As Special Counsel Robert Mueller‘s probe heats up after Michael Flynn‘s guilty plea, we are getting new details about another Trump aide who agreed to cooperate with the feds. Trump campaign adviser George Papadopoulos pleaded guilty on Oct. 5 to lying to the FBI in January about his meeting with a Russian professor. According to an unsealed court filing, the professor claimed links to the Russian government, and Papadopoulos talked with him to learn about “thousands of emails” as well as “dirt” on then-candidate Hillary Clinton. Here’s what we didn’t know: before the plea agreement, Papadopoulus was originally arrested as he got off a flight at Dulles airport in July. He was charged with lying to the feds and obstruction of justice.
According to Politico‘s Josh Gerstein’s report:
In those conversations, the self-described oil, gas and policy consultant with a slot on candidate Donald Trump’s foreign policy team learned that he was being charged with lying to the FBI in a January 2017 interview about his contacts with pro-Russia advocates and with obstruction of justice for shutting down his Facebook account one day after a follow-up interview with the FBI in February.
Shortly after his arrest, Mueller’s team told a federal judge that he was willing to cooperate with their investigation, and they eventually dropped the obstruction charge. An attorney for Papadopoulos told Politico he was perplexed that the feds acted with “such haste” to arrest their client — before even going to court to seek formal charges.
Can deleting a Facebook account count as obstruction?
While on its face it seems harmless to shut down your Facebook account, if Papadopoulos did this with the purpose of concealing some kind of evidence, the feds may contend he was trying to interfere with their investigation. 18 U.S. Code § 1519 says that anyone who “knowingly alters, destroys, mutilates, conceals, covers up, falsifies, or makes a false entry” in a document, record, or object, “with the intent to impede, obstruct, or influence the investigation or proper administration” conducted by the federal government, is guilty of a crime with a penalty of up to 20 years in prison.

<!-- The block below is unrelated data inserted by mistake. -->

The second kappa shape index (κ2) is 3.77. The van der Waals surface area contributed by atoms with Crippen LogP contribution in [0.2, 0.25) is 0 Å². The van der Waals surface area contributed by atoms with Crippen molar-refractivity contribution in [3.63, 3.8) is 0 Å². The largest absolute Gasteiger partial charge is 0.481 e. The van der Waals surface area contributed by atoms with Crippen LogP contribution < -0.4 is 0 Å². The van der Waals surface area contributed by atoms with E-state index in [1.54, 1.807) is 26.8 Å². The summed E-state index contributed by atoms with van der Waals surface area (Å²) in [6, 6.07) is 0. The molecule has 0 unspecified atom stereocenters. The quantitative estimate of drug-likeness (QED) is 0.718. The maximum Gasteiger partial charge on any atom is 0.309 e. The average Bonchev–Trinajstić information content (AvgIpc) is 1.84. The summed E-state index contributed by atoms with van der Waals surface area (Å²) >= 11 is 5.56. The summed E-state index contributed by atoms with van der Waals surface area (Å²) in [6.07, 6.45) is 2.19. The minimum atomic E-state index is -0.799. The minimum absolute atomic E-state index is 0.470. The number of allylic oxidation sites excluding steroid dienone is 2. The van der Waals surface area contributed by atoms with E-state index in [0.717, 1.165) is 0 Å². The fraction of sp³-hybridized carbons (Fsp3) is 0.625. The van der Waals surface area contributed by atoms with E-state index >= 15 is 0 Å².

The key part here, as in many obstruction cases, is “with the intent to impede, obstruct, or influence.” People delete their Facebook profiles all the time. In order for Papadopoulos to have been found guilty of breaking the law when he did this, federal authorities would have to be able to prove beyond a reasonable doubt that he did this in order to cover something up or otherwise get in the way of government action.
Of course, that charge went away when Papadopoulos entered his guilty plea for making a false statement, but the obstruction charge was likely used as leverage to pressure him into taking the plea agreement.
The obstruction of justice charge is especially interesting for anyone following the Mueller probe closely as there is increased speculation that Mueller’s team may level a similar charge against President Donald Trump.
“The [Senate] Judiciary Committee has an investigation going as well and it involves obstruction of justice and I think what we’re beginning to see is the putting together of a case of obstruction of justice,” Sen. Dian Feinstein said on a NBC panel.
The possibility of such a charge became a popular talking point after Trump fired FBI Director James Comey after Trump asked him to stop investigating Flynn. At the time, there was little evidence of the required intent necessary for an obstruction charge, but after Flynn’s guilty plea and Trump’s subsequent tweet that he knew Flynn had lied to the FBI, the case suddenly became stronger.
Alberto Luperon contributed to this report.
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